Like in previous years, the Human Development Index, HDI, of the United Nations Development Programme, UNDP, on Nigeria is highly depressing and disappointing. It is a study in confirmation of a country at a standstill,l at best and at worst going downhill in its human development.
The study placed the country in a dismal position in the areas surveyed such as education, income and life expectancy. Indeed, with a life expectancy at 51.9 as against Libya’s 70years, Mauritius at 73 and Gabon’s 62. We have one of the lowest life expectancy in Africa in spite of our vast natural resources and endowments, including land and minerals.
In the area of education, the country is not doing any better. According to the study, the average years of schooling for adults, from the age of 25 and above, is 5.0 and 8.9 years for children. And for a country as big and potentially rich as we are, this is a woeful state to be in, more so that even poorer countries have overtaken us, must be a serious cause for concern for anyone interested in the progress of the country, in view of the fact that no real development can be achieved without quality education.
On the other hand, our Per Capita income tells the same sad story. And among oil producing countries we are lagging behind too, as even the more populous Indonesia has a Gross Domestic Income of $3, 1716, Algeria with $7,658 and Angola with a GDI of $4,874.
Apparently, our oil is not fueling our domestic income generation, or not enough to spur growth and thus raise income among all the segments of the population.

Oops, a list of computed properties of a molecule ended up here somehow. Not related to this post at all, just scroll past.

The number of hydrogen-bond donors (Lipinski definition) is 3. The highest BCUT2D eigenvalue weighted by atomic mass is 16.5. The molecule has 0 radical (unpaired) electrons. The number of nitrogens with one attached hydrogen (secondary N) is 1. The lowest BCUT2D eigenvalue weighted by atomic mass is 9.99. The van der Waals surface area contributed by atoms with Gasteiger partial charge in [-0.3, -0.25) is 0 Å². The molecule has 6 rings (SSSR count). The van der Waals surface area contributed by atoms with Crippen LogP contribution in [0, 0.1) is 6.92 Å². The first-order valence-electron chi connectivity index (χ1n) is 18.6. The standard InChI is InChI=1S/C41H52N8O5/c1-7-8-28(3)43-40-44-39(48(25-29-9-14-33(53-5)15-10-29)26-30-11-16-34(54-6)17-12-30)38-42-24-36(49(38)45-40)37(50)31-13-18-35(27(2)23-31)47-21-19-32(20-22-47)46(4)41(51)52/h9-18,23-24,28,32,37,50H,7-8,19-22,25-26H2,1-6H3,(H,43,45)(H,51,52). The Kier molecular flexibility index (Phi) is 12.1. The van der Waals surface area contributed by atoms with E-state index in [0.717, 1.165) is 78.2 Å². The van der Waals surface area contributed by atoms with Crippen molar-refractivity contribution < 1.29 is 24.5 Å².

On the whole, this UNDP study as it affects Nigeria should worry us deeply, while also raising serious question on the issue of governance. How is it that after 55years of independence, we are still unable to even meet the basic necessities of life, such as basic education and good income that guarantee decent and longer lives for our citizens?
How is it that even with all our rich resources and large population we continue to box below our weight division when it comes to critical area of human development and overall quality of life in the country? What has happened to these vast human and natural resources God has blessed us with? Why is it that, unlike even other less endowed countries, these resources have not had the expected positive impact on our development? Why, for example, should less endowed Botswana and Mauritius be doing far better than oil-rich Nigeria? Maybe it has really to do with governance; poor governance is stifling and chokes creativity. It also mismanages and misapplies resources, consequently resulting in stunted growth and development. This is our bane. We are poor today because we have been unable or unwilling to use the resources we have for common good of all. It is no good having abundant resources if at the end of the day they end up benefiting only a few at the expense of the majority and thus widening the inequalities in the society with all the abundant social implications these entail.
So in order to address our current depressing human development index, a situation in which for the majority of the population life is simply getting unbearable and short, the first step must be to put in place good governance. We need an efficient and effective government at all levels that fully recognise the dire straits the country is in, and are prepared to go all out and harness and deploy the resources at their disposal in an efficient manner to bring succour for our people.
Though, we will not be able to solve all our problems, but with good governance we should be able to provide a far better quality of life for our people than the present despair and traumatic existence they face daily. Therefore, since human beings are the greatest assets of any society, caring for their needs ought to be the most pressing goal of any government.